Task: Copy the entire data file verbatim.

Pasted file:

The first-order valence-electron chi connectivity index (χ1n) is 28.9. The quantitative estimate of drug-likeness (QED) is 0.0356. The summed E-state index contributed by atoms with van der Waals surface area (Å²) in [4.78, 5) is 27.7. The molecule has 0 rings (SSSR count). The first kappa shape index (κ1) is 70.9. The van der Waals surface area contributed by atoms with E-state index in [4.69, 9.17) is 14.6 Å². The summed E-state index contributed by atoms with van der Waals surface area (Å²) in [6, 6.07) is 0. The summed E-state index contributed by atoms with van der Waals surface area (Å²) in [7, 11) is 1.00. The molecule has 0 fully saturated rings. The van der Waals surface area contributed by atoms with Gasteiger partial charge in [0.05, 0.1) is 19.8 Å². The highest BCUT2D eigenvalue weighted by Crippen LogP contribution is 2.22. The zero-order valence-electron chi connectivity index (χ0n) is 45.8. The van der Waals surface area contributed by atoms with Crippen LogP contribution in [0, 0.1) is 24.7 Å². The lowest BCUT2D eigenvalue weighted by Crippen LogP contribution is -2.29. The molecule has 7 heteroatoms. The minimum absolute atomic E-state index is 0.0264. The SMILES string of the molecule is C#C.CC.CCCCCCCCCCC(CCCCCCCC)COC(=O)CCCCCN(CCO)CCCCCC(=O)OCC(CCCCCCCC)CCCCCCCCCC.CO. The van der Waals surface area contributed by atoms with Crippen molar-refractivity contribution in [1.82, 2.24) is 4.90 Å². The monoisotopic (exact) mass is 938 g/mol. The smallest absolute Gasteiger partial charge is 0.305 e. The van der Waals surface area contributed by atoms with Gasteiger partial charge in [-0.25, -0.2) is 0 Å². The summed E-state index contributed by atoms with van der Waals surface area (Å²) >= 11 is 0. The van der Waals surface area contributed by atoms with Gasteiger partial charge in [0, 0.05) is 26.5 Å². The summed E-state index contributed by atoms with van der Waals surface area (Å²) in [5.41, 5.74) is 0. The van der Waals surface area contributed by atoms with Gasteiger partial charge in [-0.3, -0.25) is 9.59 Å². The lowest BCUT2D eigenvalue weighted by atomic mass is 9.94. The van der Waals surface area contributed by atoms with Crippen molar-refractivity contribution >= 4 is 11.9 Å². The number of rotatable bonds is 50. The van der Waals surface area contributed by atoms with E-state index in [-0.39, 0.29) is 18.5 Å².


The first-order valence-electron chi connectivity index (χ1n) is 28.9. The quantitative estimate of drug-likeness (QED) is 0.0356. The summed E-state index contributed by atoms with van der Waals surface area (Å²) in [4.78, 5) is 27.7. The molecule has 0 rings (SSSR count). The first kappa shape index (κ1) is 70.9. The van der Waals surface area contributed by atoms with E-state index in [4.69, 9.17) is 14.6 Å². The summed E-state index contributed by atoms with van der Waals surface area (Å²) in [6, 6.07) is 0. The summed E-state index contributed by atoms with van der Waals surface area (Å²) in [7, 11) is 1.00. The molecule has 0 fully saturated rings. The van der Waals surface area contributed by atoms with Gasteiger partial charge in [0.05, 0.1) is 19.8 Å². The highest BCUT2D eigenvalue weighted by Crippen LogP contribution is 2.22. The zero-order valence-electron chi connectivity index (χ0n) is 45.8. The van der Waals surface area contributed by atoms with Crippen LogP contribution in [0, 0.1) is 24.7 Å². The lowest BCUT2D eigenvalue weighted by Crippen LogP contribution is -2.29. The molecule has 7 heteroatoms. The minimum absolute atomic E-state index is 0.0264. The SMILES string of the molecule is C#C.CC.CCCCCCCCCCC(CCCCCCCC)COC(=O)CCCCCN(CCO)CCCCCC(=O)OCC(CCCCCCCC)CCCCCCCCCC.CO. The van der Waals surface area contributed by atoms with Crippen molar-refractivity contribution in [1.82, 2.24) is 4.90 Å². The monoisotopic (exact) mass is 938 g/mol. The smallest absolute Gasteiger partial charge is 0.305 e. The van der Waals surface area contributed by atoms with Gasteiger partial charge in [-0.25, -0.2) is 0 Å². The summed E-state index contributed by atoms with van der Waals surface area (Å²) >= 11 is 0. The van der Waals surface area contributed by atoms with Gasteiger partial charge in [0, 0.05) is 26.5 Å². The summed E-state index contributed by atoms with van der Waals surface area (Å²) in [5.41, 5.74) is 0. The van der Waals surface area contributed by atoms with Gasteiger partial charge in [-0.3, -0.25) is 9.59 Å². The lowest BCUT2D eigenvalue weighted by atomic mass is 9.94. The van der Waals surface area contributed by atoms with Crippen molar-refractivity contribution >= 4 is 11.9 Å². The number of rotatable bonds is 50. The van der Waals surface area contributed by atoms with E-state index in [-0.39, 0.29) is 18.5 Å².